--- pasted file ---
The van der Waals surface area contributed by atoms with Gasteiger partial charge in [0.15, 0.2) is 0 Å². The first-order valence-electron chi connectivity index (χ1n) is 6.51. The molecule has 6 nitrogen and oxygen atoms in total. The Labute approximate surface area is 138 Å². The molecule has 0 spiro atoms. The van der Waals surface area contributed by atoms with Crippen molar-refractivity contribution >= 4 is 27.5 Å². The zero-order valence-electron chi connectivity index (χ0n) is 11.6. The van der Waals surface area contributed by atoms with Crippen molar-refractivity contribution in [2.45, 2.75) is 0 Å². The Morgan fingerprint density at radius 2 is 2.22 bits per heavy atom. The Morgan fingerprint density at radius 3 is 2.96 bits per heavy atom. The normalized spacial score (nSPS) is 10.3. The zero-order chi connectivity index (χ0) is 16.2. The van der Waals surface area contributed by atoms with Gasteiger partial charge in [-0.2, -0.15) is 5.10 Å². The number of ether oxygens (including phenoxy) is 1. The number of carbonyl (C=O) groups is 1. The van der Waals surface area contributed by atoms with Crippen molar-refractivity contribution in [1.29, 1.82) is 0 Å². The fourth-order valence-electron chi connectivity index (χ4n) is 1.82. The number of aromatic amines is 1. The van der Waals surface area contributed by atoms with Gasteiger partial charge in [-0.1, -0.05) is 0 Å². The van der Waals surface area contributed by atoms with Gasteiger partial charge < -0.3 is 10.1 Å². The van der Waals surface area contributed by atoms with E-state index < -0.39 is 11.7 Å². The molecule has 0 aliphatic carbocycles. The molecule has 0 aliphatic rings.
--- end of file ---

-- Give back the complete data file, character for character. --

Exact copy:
The van der Waals surface area contributed by atoms with Gasteiger partial charge in [0.15, 0.2) is 0 Å². The first-order valence-electron chi connectivity index (χ1n) is 6.51. The molecule has 6 nitrogen and oxygen atoms in total. The Labute approximate surface area is 138 Å². The molecule has 0 spiro atoms. The van der Waals surface area contributed by atoms with Crippen molar-refractivity contribution >= 4 is 27.5 Å². The zero-order valence-electron chi connectivity index (χ0n) is 11.6. The van der Waals surface area contributed by atoms with Crippen molar-refractivity contribution in [2.45, 2.75) is 0 Å². The Morgan fingerprint density at radius 2 is 2.22 bits per heavy atom. The Morgan fingerprint density at radius 3 is 2.96 bits per heavy atom. The normalized spacial score (nSPS) is 10.3. The zero-order chi connectivity index (χ0) is 16.2. The van der Waals surface area contributed by atoms with Gasteiger partial charge in [-0.2, -0.15) is 5.10 Å². The number of ether oxygens (including phenoxy) is 1. The number of carbonyl (C=O) groups is 1. The van der Waals surface area contributed by atoms with Crippen molar-refractivity contribution in [1.29, 1.82) is 0 Å². The fourth-order valence-electron chi connectivity index (χ4n) is 1.82. The number of aromatic amines is 1. The van der Waals surface area contributed by atoms with Gasteiger partial charge in [-0.1, -0.05) is 0 Å². The van der Waals surface area contributed by atoms with Gasteiger partial charge < -0.3 is 10.1 Å². The van der Waals surface area contributed by atoms with E-state index < -0.39 is 11.7 Å². The molecule has 0 aliphatic carbocycles. The molecule has 0 aliphatic rings.